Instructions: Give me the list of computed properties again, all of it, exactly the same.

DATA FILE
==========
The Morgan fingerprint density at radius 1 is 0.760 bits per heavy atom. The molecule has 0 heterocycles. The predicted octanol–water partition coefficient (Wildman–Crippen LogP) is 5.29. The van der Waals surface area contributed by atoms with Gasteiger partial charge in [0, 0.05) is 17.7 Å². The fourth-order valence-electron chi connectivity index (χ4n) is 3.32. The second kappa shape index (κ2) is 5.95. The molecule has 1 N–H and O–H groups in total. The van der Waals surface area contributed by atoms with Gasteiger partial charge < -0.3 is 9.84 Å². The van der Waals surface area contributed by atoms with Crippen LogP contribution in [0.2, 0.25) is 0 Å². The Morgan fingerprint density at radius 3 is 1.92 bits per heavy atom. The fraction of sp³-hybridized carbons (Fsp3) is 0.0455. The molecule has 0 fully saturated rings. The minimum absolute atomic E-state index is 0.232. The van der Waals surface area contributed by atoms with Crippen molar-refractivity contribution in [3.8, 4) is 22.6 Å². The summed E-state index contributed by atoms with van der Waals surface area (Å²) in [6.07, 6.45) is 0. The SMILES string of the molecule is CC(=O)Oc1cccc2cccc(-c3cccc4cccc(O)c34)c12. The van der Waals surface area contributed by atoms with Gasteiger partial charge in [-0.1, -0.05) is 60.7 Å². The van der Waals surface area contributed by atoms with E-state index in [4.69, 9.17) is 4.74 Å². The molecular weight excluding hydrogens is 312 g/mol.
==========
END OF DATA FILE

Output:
The Morgan fingerprint density at radius 1 is 0.760 bits per heavy atom. The molecule has 0 heterocycles. The predicted octanol–water partition coefficient (Wildman–Crippen LogP) is 5.29. The van der Waals surface area contributed by atoms with Gasteiger partial charge in [0, 0.05) is 17.7 Å². The fourth-order valence-electron chi connectivity index (χ4n) is 3.32. The second kappa shape index (κ2) is 5.95. The molecule has 1 N–H and O–H groups in total. The van der Waals surface area contributed by atoms with Gasteiger partial charge < -0.3 is 9.84 Å². The van der Waals surface area contributed by atoms with Crippen LogP contribution in [0.2, 0.25) is 0 Å². The Morgan fingerprint density at radius 3 is 1.92 bits per heavy atom. The fraction of sp³-hybridized carbons (Fsp3) is 0.0455. The molecule has 0 fully saturated rings. The minimum absolute atomic E-state index is 0.232. The van der Waals surface area contributed by atoms with Crippen molar-refractivity contribution in [3.8, 4) is 22.6 Å². The summed E-state index contributed by atoms with van der Waals surface area (Å²) in [6.07, 6.45) is 0. The SMILES string of the molecule is CC(=O)Oc1cccc2cccc(-c3cccc4cccc(O)c34)c12. The van der Waals surface area contributed by atoms with Gasteiger partial charge in [-0.1, -0.05) is 60.7 Å². The van der Waals surface area contributed by atoms with E-state index in [4.69, 9.17) is 4.74 Å². The molecular weight excluding hydrogens is 312 g/mol.